Hello! Welcome to the Plastic Free Emory Project! We are a student-led initiative dedicated to tackling single-use plastic on Emory & Oxford campuses through outreach, education, policy changes, and most importantly a “Break Free From Plastic” pledge that was signed by President Fenves which phases out unnecessary single-use plastic by 2026.



About Us


Hello! Welcome to the Plastic Free Emory Project! We are a student-led initiative dedicated to tackling single-use plastic on Emory & Oxford campuses through outreach, education, policy changes, and most importantly a “Break Free From Plastic” pledge to be signed by President Fenves that would phase out unnecessary single-use plastic by 2025.

IMPORTANT DEFINITIONS:
Single-use plastic (SUP) disposable: a plastic product with an intended lifespan of one use, i.e. one meal, one drink, or disposed of within 24 hours. Ex:

Non-essential: disposable, not absolutely necessary items with readily available alternatives. These can be replaced with reusable containers, compostable containers, bulk-serve options, or take back programs – all while taking into account the needs of those with differing abilities and restrictions that require use of such items.

Accessibility: Accessibility should be at the forefront of food-service vendors efforts when working towards restricting single-use disposable plastic. For example, when eliminating single-use plastic straws, dining facilities and vendors should make it clear that they still provide single-use plastic straws upon request (and without question), whenever anyone wants or needs one. Plastic straws are necessary for some individuals with physical disabilities, and should be accessible without question or judgement. Learn more.

WHY?
Single-use plastics are flawed by design: they use a material made to last forever but are designed to be thrown away and are sometimes only used for a few moments before polluting the Earth for years to come.
We are producing over 380 million tons of plastic every year, and some reports indicate that up to 50% of that is for single-use purposes.Unfortunately only 2% of all plastic is recycled so even if we could increase our recycling rates, we would never be able to keep up with the amount of plastic generatedWE NEED TO FOCUS ON REDUCTIONThe Environmental Protection Agency classifies “Source Reduction” (i.e., elimination of the purchase and distribution of disposable plastics) as the highest impact form of pollution preventionSo far, 13 universities have signed similar pledges and over 35 have active student-led campaigns to reduce single-use plastic on college campuses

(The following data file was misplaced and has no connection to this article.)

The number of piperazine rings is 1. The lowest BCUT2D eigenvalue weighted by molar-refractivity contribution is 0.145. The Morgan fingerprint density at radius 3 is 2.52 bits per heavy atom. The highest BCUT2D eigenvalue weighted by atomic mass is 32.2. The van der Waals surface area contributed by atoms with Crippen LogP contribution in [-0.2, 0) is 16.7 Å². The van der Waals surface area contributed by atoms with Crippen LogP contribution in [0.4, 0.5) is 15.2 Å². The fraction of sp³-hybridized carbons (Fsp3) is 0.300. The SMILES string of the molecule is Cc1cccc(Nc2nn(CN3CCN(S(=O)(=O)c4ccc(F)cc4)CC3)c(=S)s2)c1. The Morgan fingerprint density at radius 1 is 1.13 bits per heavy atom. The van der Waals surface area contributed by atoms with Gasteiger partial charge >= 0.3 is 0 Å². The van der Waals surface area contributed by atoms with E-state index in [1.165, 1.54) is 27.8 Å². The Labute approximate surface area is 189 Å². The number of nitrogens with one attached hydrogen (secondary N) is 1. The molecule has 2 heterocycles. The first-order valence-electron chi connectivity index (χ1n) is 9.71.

Single-use plastics are known to be a:
Source of greenhouse gas emissionsPerpetuate environmental injustices experienced mostly by marginalized communities who live close to landfills and factories where plastics are madeThreaten wildlife and overall environmental health of our communities and ecosystems
HOW?
OUTREACH: We can’t reduce unnecessary single-use plastic on campus without making institutional and individual choices that align with this goal. We want to ensure that everyone in the Emory Community feels heard and supported by us through various educational events, social media, and a survey that aims to gauge the Emory community’s attitudes toward single-use plastics and Emory’s current waste management system.
You can follow us on instagram at @plasticfreeemory and Facebook at “Plastic Free Emory.” So far, we have over 300 followers where we post educational infographics, takeovers, events, and more!

EDUCATION: Unnecessary single-use plastic is an extremely intersectional issue. We believe it is important to educate people on the various effects of plastic pollution on the environment and human health.
“In the end, we will conserve only what we love; we will love only what we understand and we will understand only what we are taught.” (Baba Dioum)